This will not be a tantrum-style post. Instead, I want to think more critically about the hostility to research in my particular environment in a way that might be helpful or productive in a broader way. In a sideways sort of way, this is in some ways my response to Sisyphus’s call for people to write about their teaching philosophies, or, as she says, “for the complainers,” to answer the question: “What about this part of our job just really ignites your passion? Electrifies, revitalizes and energizes you? What has made you grin with pride or jump up and down with glee a little?”
First, some background. I never wanted to be a teacher. Like, as a kid, I never said, in answer to the “what do you want to be when you grow up?” question, “a teacher.” Seriously, it was nowhere at all in my plans – even as a five-year-old – to teach. In fact, when I thought about my options once I decided I wasn’t going to be a journalist, and once I realized I had to become an English major, one of my reasons for not doing English Ed was that I didn’t really see myself as a teacher. I came to the English major as a person who was so into the criticism part of it. Who was so into the idea that writing about literature could be a career. If I’d wanted to become a teacher, if I’d seen myself as a teacher, seriously, I’d have gotten an English Ed degree in order to teach high school. It would have been the more practical path. Instead, I saw teaching as a necessary evil, as the thing that would allow me to do the thing I really wanted to do.
My grad program did little to disabuse me of these ideas about teaching. Sure, teaching was part of my funding, but it wasn’t what I was there to do. For the most part, my professors didn’t think that it was what I was there to do either, other than that I needed to teach those comp classes that no tenured person at a research university teaches. However, I did have one mentor in my grad department who said something that I have never forgotten, and that I think was probably the most important mentorship I received, in some ways, toward my actual life in the profession. She said something along the lines of: “It’s disgusting when people talk about needing time to do their own work, as if teaching is not their work. Teaching is your own work. If you don’t understand that, then you’re not doing half of your job.” (Let’s note that this mentor of mine won the James Russell Lowell Prize for her research work. Let’s also note that she was the most generous and instructive professor for whom I ever TA-ed, using her TAs not just as graders but rather grading alongside us and teaching us how to teach, how to do teaching work in a way that was excellent, because she really, really thought (thinks) teaching was (is) important.)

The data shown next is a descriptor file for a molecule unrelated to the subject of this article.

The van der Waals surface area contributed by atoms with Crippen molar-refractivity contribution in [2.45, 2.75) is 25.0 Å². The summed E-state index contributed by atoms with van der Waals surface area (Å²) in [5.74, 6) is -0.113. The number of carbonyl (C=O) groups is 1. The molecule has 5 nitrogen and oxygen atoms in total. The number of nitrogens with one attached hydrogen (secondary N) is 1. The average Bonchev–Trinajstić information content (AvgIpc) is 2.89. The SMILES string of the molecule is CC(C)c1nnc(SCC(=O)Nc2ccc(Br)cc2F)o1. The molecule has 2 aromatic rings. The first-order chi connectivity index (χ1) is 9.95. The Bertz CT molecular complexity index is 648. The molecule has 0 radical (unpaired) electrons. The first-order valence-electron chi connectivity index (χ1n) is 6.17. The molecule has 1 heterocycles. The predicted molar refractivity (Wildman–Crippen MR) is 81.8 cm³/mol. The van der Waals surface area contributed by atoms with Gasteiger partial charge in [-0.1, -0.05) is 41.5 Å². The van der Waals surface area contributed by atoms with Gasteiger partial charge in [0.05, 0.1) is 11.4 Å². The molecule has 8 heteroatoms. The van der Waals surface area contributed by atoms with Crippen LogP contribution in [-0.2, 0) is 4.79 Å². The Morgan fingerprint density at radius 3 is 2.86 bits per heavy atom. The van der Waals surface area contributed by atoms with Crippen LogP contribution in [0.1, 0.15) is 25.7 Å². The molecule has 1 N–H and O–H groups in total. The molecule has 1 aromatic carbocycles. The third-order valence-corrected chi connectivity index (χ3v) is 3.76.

But so anyway. I go on the market the first time, and I was one of the lucky 3% of first-time-on-the-market people in English that year to get a motherfucking job. Awesome, right? Yes, awesome. (Though let’s also note that my diss director asked me if I “really” wanted to take this job. I responded, um, I need a full time job with benefits so yeah! At the time I felt judged by him asking that question. In retrospect, I actually appreciate that he asked it, because that question would have given me permission, if I wasn’t sure, to say no. In a weird way it was a vote of confidence. That said? I’d have been in a really shitty position if I’d not taken this job, given the opportunities in my field. So I’m glad that I thought he was a fucking lunatic.)